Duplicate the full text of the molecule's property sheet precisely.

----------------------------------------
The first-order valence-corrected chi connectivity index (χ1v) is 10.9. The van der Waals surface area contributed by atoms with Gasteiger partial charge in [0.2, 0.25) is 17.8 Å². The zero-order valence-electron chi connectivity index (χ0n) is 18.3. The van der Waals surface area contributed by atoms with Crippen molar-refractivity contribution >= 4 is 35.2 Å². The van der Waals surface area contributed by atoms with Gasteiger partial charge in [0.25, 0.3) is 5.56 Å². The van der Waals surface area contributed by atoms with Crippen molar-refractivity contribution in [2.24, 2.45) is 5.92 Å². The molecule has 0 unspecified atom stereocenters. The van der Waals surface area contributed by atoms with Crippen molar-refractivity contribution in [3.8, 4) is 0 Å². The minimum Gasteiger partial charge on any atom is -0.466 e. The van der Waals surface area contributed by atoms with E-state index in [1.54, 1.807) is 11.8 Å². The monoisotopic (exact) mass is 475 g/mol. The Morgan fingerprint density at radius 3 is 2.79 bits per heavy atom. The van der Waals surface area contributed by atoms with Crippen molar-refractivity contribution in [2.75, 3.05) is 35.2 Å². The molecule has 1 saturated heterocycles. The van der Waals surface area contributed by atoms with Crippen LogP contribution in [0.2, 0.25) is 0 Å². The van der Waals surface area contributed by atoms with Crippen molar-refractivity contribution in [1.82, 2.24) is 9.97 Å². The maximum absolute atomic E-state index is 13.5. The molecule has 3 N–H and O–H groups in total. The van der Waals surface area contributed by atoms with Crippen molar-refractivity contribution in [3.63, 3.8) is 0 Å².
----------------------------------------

The first-order valence-corrected chi connectivity index (χ1v) is 10.9. The van der Waals surface area contributed by atoms with Gasteiger partial charge in [0.2, 0.25) is 17.8 Å². The zero-order valence-electron chi connectivity index (χ0n) is 18.3. The van der Waals surface area contributed by atoms with Crippen molar-refractivity contribution >= 4 is 35.2 Å². The van der Waals surface area contributed by atoms with Gasteiger partial charge in [0.25, 0.3) is 5.56 Å². The van der Waals surface area contributed by atoms with Crippen molar-refractivity contribution in [2.24, 2.45) is 5.92 Å². The molecule has 0 unspecified atom stereocenters. The van der Waals surface area contributed by atoms with Crippen molar-refractivity contribution in [3.8, 4) is 0 Å². The minimum Gasteiger partial charge on any atom is -0.466 e. The van der Waals surface area contributed by atoms with E-state index in [1.54, 1.807) is 11.8 Å². The monoisotopic (exact) mass is 475 g/mol. The Morgan fingerprint density at radius 3 is 2.79 bits per heavy atom. The van der Waals surface area contributed by atoms with Crippen molar-refractivity contribution in [2.75, 3.05) is 35.2 Å². The molecule has 1 saturated heterocycles. The van der Waals surface area contributed by atoms with Crippen LogP contribution in [0.2, 0.25) is 0 Å². The van der Waals surface area contributed by atoms with Crippen molar-refractivity contribution in [1.82, 2.24) is 9.97 Å². The maximum absolute atomic E-state index is 13.5. The molecule has 3 N–H and O–H groups in total. The van der Waals surface area contributed by atoms with Crippen molar-refractivity contribution in [3.63, 3.8) is 0 Å².